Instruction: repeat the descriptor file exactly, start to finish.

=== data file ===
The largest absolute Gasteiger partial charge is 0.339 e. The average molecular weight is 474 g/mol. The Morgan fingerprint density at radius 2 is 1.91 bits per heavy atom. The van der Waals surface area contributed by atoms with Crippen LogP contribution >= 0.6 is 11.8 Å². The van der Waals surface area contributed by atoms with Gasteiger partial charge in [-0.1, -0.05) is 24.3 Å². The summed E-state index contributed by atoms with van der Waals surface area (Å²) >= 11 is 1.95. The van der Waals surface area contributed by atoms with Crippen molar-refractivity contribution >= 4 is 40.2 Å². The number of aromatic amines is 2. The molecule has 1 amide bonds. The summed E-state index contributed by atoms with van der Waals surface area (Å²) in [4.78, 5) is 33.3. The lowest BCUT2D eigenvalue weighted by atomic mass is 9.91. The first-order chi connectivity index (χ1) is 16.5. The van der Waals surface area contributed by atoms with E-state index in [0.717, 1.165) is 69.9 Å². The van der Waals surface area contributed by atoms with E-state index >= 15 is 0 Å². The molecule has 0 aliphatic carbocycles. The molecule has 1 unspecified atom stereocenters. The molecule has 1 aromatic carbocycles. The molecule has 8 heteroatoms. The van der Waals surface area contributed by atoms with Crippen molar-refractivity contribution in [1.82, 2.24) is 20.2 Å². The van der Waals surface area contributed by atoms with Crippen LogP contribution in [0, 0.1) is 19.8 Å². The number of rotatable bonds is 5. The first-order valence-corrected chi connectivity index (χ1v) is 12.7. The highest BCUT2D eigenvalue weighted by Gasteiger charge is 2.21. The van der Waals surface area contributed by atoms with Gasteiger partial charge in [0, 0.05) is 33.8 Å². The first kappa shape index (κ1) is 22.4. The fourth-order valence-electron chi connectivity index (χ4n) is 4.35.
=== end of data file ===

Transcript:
The largest absolute Gasteiger partial charge is 0.339 e. The average molecular weight is 474 g/mol. The Morgan fingerprint density at radius 2 is 1.91 bits per heavy atom. The van der Waals surface area contributed by atoms with Crippen LogP contribution >= 0.6 is 11.8 Å². The van der Waals surface area contributed by atoms with Gasteiger partial charge in [-0.1, -0.05) is 24.3 Å². The summed E-state index contributed by atoms with van der Waals surface area (Å²) >= 11 is 1.95. The van der Waals surface area contributed by atoms with Crippen molar-refractivity contribution >= 4 is 40.2 Å². The number of aromatic amines is 2. The molecule has 1 amide bonds. The summed E-state index contributed by atoms with van der Waals surface area (Å²) in [4.78, 5) is 33.3. The lowest BCUT2D eigenvalue weighted by atomic mass is 9.91. The first-order chi connectivity index (χ1) is 16.5. The van der Waals surface area contributed by atoms with E-state index in [0.717, 1.165) is 69.9 Å². The van der Waals surface area contributed by atoms with E-state index >= 15 is 0 Å². The molecule has 0 aliphatic carbocycles. The molecule has 1 unspecified atom stereocenters. The molecule has 1 aromatic carbocycles. The molecule has 8 heteroatoms. The van der Waals surface area contributed by atoms with Crippen molar-refractivity contribution in [1.82, 2.24) is 20.2 Å². The van der Waals surface area contributed by atoms with Crippen LogP contribution in [0, 0.1) is 19.8 Å². The number of rotatable bonds is 5. The first-order valence-corrected chi connectivity index (χ1v) is 12.7. The highest BCUT2D eigenvalue weighted by Gasteiger charge is 2.21. The van der Waals surface area contributed by atoms with Gasteiger partial charge in [0, 0.05) is 33.8 Å². The first kappa shape index (κ1) is 22.4. The fourth-order valence-electron chi connectivity index (χ4n) is 4.35.